“What did you say?” he roared, as his heavy hand fell on Nambi’s tender thigh. “How dare you lie to me you little fellow? If you wanted to eat up the delicacies, you could have told your mother and she would have made them for you. Instead, you ate all the prasad secretly and are lying, you brat!” The father rained blows over and over on the little Nambi who was pleading and crying hard.
“No Appa, I am not lying. Please do not beat me, Appa, please believe what I say!” he wailed.
Meanwhile hearing the commotion, the neighbours ran out and came to Nambi’s rescue.
“Do not beat the child” said an elder. “Yesterday also he ate the food like today. Maybe he wanted to eat some sweet and ate it up. It is after all a matter of food. You please give the child what he likes. Don’t beat the child!”
“Yes, what he says is right” echoed the others.
Nambi’s father though enraged at hearing that the previous day also this had happened, however stopped beating him and said, “Well, let me see for myself tomorrow how Ganesha comes and eats. I have been performing prayers in this temple for years together and can anyone believe that Ganesha, who has not appeared to me till date has appeared to this little rogue? Hmm. Liar!”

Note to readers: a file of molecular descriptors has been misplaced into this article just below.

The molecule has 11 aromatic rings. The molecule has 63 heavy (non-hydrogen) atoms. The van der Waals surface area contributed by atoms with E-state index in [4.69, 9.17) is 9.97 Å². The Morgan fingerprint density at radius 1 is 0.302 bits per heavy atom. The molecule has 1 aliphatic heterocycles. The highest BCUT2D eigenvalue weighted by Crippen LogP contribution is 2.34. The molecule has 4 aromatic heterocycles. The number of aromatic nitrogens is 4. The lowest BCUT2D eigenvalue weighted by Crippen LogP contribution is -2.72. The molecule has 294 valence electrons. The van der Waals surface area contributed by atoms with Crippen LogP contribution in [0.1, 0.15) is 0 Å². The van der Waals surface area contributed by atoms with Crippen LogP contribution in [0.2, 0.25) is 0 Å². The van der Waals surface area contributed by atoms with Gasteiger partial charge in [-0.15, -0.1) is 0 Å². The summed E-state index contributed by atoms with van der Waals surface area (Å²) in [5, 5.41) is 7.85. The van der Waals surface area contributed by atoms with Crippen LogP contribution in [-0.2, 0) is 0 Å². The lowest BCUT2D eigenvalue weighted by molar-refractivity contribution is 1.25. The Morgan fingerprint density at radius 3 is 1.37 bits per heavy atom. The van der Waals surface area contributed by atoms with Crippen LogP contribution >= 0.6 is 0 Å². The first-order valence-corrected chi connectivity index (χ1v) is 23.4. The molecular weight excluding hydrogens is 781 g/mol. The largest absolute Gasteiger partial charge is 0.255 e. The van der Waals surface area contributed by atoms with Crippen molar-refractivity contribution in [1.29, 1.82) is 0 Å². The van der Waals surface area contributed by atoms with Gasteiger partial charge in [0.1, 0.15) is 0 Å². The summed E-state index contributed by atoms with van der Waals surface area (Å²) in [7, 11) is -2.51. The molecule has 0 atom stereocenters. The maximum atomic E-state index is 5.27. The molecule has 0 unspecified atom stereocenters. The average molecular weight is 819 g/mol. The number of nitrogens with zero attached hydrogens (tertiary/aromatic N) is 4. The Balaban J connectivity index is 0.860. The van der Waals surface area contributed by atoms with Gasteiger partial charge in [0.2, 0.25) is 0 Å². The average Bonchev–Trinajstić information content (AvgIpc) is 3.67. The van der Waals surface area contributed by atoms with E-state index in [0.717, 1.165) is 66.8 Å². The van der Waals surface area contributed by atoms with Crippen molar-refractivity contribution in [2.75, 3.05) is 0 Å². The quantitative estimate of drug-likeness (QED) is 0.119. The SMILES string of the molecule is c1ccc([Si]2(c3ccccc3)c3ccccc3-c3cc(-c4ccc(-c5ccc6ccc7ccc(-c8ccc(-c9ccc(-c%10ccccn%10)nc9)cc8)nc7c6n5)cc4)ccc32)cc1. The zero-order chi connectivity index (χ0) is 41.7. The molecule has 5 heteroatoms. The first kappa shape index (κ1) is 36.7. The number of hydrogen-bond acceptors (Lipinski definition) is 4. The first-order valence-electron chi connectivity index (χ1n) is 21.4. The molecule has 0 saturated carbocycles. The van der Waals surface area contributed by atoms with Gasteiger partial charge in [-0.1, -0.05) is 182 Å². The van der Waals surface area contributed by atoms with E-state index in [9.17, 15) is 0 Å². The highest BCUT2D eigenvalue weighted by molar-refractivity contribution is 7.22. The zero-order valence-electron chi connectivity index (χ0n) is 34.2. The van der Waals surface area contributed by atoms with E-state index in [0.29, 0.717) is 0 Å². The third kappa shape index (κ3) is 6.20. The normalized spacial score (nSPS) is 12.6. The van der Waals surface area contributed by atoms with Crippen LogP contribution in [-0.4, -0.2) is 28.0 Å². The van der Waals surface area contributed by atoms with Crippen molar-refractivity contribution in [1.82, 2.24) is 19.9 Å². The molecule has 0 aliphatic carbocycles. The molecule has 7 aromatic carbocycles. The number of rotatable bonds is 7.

Nambi went to sleep sobbing and wondering why his father did not believe him. Was it that Ganesha was not coming and eating every day?
The next day Nambi’s father told him to accompany him to the temple and when they reached the temple, told Nambi to perform the pooja rituals. He stood outside the sanctorum watching how his son was faring and was even moved by the soulful rendering of hymns.
Finally, when the time for offering food came, Nambi closed the doors as usual. He pleaded to the Lord to come and eat today too. He was telling the Lord how his father did not believe him. Now, Nambi’s father had moved near the keyhole and was peering through it. He saw Nambi talking to the idol and thought his son had gone mad.